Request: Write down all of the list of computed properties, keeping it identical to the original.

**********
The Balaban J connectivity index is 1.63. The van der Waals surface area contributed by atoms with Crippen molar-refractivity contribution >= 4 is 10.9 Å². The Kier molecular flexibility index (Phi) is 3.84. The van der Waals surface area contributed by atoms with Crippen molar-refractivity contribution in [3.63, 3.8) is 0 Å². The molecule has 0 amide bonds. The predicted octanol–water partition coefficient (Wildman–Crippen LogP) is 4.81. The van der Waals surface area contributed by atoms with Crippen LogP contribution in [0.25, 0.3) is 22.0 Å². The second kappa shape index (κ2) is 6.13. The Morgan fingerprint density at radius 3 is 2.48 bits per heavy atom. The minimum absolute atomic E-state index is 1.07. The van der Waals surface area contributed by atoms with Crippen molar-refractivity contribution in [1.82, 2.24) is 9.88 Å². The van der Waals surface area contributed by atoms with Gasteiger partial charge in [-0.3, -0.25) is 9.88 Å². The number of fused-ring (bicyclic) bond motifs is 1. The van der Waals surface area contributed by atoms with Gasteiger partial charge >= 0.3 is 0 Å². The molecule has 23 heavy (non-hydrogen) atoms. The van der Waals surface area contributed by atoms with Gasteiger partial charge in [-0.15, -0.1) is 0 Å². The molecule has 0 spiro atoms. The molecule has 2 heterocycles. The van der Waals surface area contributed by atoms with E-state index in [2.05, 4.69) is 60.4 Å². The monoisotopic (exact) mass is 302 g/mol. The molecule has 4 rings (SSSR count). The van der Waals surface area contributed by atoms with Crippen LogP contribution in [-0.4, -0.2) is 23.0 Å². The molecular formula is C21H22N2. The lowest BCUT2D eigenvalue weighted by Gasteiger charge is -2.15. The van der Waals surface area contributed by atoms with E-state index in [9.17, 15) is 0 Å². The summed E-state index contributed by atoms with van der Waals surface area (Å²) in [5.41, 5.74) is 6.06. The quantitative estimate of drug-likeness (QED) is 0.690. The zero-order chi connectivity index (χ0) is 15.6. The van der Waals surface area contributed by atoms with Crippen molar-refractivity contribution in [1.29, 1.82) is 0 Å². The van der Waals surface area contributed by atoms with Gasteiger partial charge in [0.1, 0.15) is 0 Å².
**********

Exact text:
The Balaban J connectivity index is 1.63. The van der Waals surface area contributed by atoms with Crippen molar-refractivity contribution >= 4 is 10.9 Å². The Kier molecular flexibility index (Phi) is 3.84. The van der Waals surface area contributed by atoms with Crippen molar-refractivity contribution in [3.63, 3.8) is 0 Å². The molecule has 0 amide bonds. The predicted octanol–water partition coefficient (Wildman–Crippen LogP) is 4.81. The van der Waals surface area contributed by atoms with Crippen LogP contribution in [0.25, 0.3) is 22.0 Å². The second kappa shape index (κ2) is 6.13. The Morgan fingerprint density at radius 3 is 2.48 bits per heavy atom. The minimum absolute atomic E-state index is 1.07. The van der Waals surface area contributed by atoms with Crippen molar-refractivity contribution in [1.82, 2.24) is 9.88 Å². The van der Waals surface area contributed by atoms with Gasteiger partial charge in [-0.3, -0.25) is 9.88 Å². The number of fused-ring (bicyclic) bond motifs is 1. The van der Waals surface area contributed by atoms with Gasteiger partial charge >= 0.3 is 0 Å². The molecule has 23 heavy (non-hydrogen) atoms. The van der Waals surface area contributed by atoms with Gasteiger partial charge in [-0.15, -0.1) is 0 Å². The molecule has 0 spiro atoms. The molecule has 2 heterocycles. The van der Waals surface area contributed by atoms with E-state index in [2.05, 4.69) is 60.4 Å². The monoisotopic (exact) mass is 302 g/mol. The molecule has 4 rings (SSSR count). The van der Waals surface area contributed by atoms with Crippen LogP contribution in [-0.4, -0.2) is 23.0 Å². The molecular formula is C21H22N2. The lowest BCUT2D eigenvalue weighted by Gasteiger charge is -2.15. The van der Waals surface area contributed by atoms with E-state index in [9.17, 15) is 0 Å². The summed E-state index contributed by atoms with van der Waals surface area (Å²) in [5.41, 5.74) is 6.06. The quantitative estimate of drug-likeness (QED) is 0.690. The zero-order chi connectivity index (χ0) is 15.6. The van der Waals surface area contributed by atoms with Crippen molar-refractivity contribution in [1.29, 1.82) is 0 Å². The van der Waals surface area contributed by atoms with Gasteiger partial charge in [0.1, 0.15) is 0 Å².